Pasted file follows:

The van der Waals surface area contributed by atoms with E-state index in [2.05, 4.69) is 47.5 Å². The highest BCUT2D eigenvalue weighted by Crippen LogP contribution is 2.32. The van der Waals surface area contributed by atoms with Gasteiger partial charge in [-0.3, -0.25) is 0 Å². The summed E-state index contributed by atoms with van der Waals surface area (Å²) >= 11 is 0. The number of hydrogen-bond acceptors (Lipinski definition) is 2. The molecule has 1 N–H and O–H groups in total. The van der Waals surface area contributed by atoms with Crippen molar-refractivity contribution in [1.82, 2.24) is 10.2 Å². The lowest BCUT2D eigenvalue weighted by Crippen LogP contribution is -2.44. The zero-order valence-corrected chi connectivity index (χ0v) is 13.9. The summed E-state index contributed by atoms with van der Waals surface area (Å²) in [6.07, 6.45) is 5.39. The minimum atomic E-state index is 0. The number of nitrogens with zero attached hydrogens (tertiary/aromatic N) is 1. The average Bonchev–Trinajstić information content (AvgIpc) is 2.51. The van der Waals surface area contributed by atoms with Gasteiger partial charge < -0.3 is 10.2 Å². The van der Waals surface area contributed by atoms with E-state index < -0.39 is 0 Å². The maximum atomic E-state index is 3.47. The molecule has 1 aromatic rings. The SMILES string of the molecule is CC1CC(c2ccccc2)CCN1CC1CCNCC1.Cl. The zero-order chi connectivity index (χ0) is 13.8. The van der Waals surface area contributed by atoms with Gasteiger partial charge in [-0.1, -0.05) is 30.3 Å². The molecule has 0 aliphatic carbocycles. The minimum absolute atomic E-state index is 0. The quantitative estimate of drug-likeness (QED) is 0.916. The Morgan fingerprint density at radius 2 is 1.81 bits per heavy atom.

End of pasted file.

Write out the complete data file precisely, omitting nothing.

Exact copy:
The van der Waals surface area contributed by atoms with E-state index in [2.05, 4.69) is 47.5 Å². The highest BCUT2D eigenvalue weighted by Crippen LogP contribution is 2.32. The van der Waals surface area contributed by atoms with Gasteiger partial charge in [-0.3, -0.25) is 0 Å². The summed E-state index contributed by atoms with van der Waals surface area (Å²) >= 11 is 0. The number of hydrogen-bond acceptors (Lipinski definition) is 2. The molecule has 1 N–H and O–H groups in total. The van der Waals surface area contributed by atoms with Crippen molar-refractivity contribution in [1.82, 2.24) is 10.2 Å². The lowest BCUT2D eigenvalue weighted by Crippen LogP contribution is -2.44. The zero-order valence-corrected chi connectivity index (χ0v) is 13.9. The summed E-state index contributed by atoms with van der Waals surface area (Å²) in [6.07, 6.45) is 5.39. The minimum atomic E-state index is 0. The number of nitrogens with zero attached hydrogens (tertiary/aromatic N) is 1. The average Bonchev–Trinajstić information content (AvgIpc) is 2.51. The van der Waals surface area contributed by atoms with Gasteiger partial charge < -0.3 is 10.2 Å². The van der Waals surface area contributed by atoms with E-state index < -0.39 is 0 Å². The maximum atomic E-state index is 3.47. The molecule has 1 aromatic rings. The SMILES string of the molecule is CC1CC(c2ccccc2)CCN1CC1CCNCC1.Cl. The zero-order chi connectivity index (χ0) is 13.8. The van der Waals surface area contributed by atoms with Gasteiger partial charge in [-0.1, -0.05) is 30.3 Å². The molecule has 0 aliphatic carbocycles. The minimum absolute atomic E-state index is 0. The quantitative estimate of drug-likeness (QED) is 0.916. The Morgan fingerprint density at radius 2 is 1.81 bits per heavy atom.